Two Native Hawaiian men have been found guilty of a hate crime for the 2014 vicious beating of a white man in a remote Maui village.
Prosecutors alleged at trial this month that Kaulana Alo-Kaonohi and Levi Aki Jr. were motivated by Christopher Kunzelman’s race when they punched and kicked him and beat him with a shovel in Kahakuloa village, where he had purchased a fixer-upper.
US District Judge J. Michael Seabright ordered the pair jailed Thursday pending their sentencing on March 2. They each face up to 10 years in prison.
The killers’ family members and supporters cried in the courtroom, and Alo-Kaonohi’s 3-year-old son said, “God bless you, Daddy.”
Alo-Kaonohi and Aki were indicted by a federal grand jury in December 2020 on hate-crime charges after the Justice Department decided to prosecute the 6-year-old case.
Kunzelman suffered a concussion, two broken ribs, and injuries to his head and stomach in the attack, prosecutors said.
Alo-Kaonohi previously pleaded no contest to felony assault in state court and was sentenced to probation, while Aki copped no contest to terroristic threatening and landed probation and nearly 200 days in jail.
Kunzelman had slammed those sentences as too lenient, saying at the time, “Justice, in this case, is not probation.”
The federal trial was held separately to determine if the men were guilty of a hate crime.
Local lawyers say they’ve never heard of the federal government prosecuting Native Hawaiians for hate crimes before this case.
Lawyers for Alo-Kaonohi and Aki argued that the assault was not a hate crime because it was not motivated by race but rather by Kunzelman’s entitled and disrespectful attitude.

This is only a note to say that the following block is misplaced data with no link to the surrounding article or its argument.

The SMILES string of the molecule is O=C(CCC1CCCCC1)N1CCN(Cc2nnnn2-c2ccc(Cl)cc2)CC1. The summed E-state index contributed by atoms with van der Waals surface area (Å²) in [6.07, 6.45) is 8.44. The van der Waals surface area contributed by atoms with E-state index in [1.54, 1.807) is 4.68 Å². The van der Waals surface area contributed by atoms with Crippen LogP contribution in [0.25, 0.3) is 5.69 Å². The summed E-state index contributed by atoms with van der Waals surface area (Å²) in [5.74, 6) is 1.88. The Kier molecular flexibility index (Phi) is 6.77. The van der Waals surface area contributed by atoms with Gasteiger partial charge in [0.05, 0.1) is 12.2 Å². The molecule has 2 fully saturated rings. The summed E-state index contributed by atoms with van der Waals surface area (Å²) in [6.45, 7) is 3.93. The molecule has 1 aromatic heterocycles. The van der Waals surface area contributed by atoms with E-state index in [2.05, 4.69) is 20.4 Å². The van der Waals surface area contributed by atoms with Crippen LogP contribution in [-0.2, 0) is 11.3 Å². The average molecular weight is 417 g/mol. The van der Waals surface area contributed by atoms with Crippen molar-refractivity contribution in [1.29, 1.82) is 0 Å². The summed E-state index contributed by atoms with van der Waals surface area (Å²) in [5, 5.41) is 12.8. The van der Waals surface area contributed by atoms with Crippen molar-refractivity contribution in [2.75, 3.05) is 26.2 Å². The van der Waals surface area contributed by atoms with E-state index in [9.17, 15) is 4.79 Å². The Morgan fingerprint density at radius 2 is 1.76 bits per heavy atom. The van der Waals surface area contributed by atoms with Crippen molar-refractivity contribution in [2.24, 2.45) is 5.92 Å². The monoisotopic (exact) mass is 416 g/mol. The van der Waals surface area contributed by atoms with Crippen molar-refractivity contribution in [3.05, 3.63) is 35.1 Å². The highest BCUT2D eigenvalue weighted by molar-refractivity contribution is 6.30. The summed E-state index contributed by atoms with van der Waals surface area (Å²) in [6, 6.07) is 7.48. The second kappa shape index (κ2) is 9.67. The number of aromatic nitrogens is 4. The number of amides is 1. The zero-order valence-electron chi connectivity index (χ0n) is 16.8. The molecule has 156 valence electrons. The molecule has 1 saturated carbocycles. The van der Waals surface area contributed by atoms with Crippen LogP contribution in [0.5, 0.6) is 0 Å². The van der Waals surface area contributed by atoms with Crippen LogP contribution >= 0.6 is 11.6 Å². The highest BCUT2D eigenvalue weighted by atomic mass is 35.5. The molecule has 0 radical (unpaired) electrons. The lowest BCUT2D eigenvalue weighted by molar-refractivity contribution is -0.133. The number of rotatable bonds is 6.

The men were upset that Kunzelman cut locks to village gates, their lawyers said. Kunzelman said he did so because residents were locking him in and out while he was fixing up his new home. He testified that he wanted to provide the village with better locks and distribute keys to residents.
Kunzelman testified that while Alo-Kaonohi and Aki beat him, they told him no white people would ever live in Kahakuloa village and that he had the wrong skin color. Still, he acknowledged that’s not heard in a video recorded during the attack.
The victim had installed cameras on his vehicle, which were on during the attack. The vehicle was parked under the house and recorded images of what was happening downstairs, including Aki pacing with a shovel on his shoulder. The video only captured audio from the assault, which took place upstairs.
Lawyers for Alo-Kaonohi and Aki told jurors the video shows that they didn’t use any racial slurs.
In the video, Aki is heard saying, “You’s a haole, eh,” using a Hawaiian word that can mean foreign and white person. Defense lawyers said he didn’t use the word in a derogatory way.
Kunzelman testified that he and his wife decided to move to the “serene and beautiful” Maui from Scottsdale, Arizona, after she was diagnosed with multiple sclerosis.
Kunzelman and his family have since moved to Puerto Rico.
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